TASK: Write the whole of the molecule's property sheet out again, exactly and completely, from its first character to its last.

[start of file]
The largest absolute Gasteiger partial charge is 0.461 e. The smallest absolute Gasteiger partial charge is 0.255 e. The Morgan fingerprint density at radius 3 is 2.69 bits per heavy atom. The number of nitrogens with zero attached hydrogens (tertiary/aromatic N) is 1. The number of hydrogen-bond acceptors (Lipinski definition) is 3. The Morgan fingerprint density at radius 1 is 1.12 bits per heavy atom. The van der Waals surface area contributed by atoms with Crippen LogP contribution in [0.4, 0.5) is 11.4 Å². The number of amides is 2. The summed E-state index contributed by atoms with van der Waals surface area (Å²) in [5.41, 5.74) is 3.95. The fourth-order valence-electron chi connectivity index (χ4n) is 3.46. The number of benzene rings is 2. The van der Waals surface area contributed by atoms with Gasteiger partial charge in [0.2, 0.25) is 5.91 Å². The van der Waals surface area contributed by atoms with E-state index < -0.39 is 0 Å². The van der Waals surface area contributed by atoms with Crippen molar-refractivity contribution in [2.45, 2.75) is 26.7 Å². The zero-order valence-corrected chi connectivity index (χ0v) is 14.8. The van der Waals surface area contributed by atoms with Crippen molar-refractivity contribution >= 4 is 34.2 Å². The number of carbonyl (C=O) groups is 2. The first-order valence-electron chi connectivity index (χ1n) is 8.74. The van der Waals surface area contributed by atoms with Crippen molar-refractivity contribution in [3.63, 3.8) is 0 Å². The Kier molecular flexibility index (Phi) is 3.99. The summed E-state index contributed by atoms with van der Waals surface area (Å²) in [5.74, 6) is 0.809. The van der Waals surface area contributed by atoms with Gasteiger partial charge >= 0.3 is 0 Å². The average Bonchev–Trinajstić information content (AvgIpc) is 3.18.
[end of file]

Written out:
The largest absolute Gasteiger partial charge is 0.461 e. The smallest absolute Gasteiger partial charge is 0.255 e. The Morgan fingerprint density at radius 3 is 2.69 bits per heavy atom. The number of nitrogens with zero attached hydrogens (tertiary/aromatic N) is 1. The number of hydrogen-bond acceptors (Lipinski definition) is 3. The Morgan fingerprint density at radius 1 is 1.12 bits per heavy atom. The van der Waals surface area contributed by atoms with Crippen LogP contribution in [0.4, 0.5) is 11.4 Å². The number of amides is 2. The summed E-state index contributed by atoms with van der Waals surface area (Å²) in [5.41, 5.74) is 3.95. The fourth-order valence-electron chi connectivity index (χ4n) is 3.46. The number of benzene rings is 2. The van der Waals surface area contributed by atoms with Gasteiger partial charge in [0.2, 0.25) is 5.91 Å². The van der Waals surface area contributed by atoms with E-state index < -0.39 is 0 Å². The van der Waals surface area contributed by atoms with Crippen molar-refractivity contribution in [2.45, 2.75) is 26.7 Å². The zero-order valence-corrected chi connectivity index (χ0v) is 14.8. The van der Waals surface area contributed by atoms with Crippen molar-refractivity contribution >= 4 is 34.2 Å². The number of carbonyl (C=O) groups is 2. The first-order valence-electron chi connectivity index (χ1n) is 8.74. The van der Waals surface area contributed by atoms with Crippen molar-refractivity contribution in [3.63, 3.8) is 0 Å². The Kier molecular flexibility index (Phi) is 3.99. The summed E-state index contributed by atoms with van der Waals surface area (Å²) in [5.74, 6) is 0.809. The van der Waals surface area contributed by atoms with Gasteiger partial charge >= 0.3 is 0 Å². The average Bonchev–Trinajstić information content (AvgIpc) is 3.18.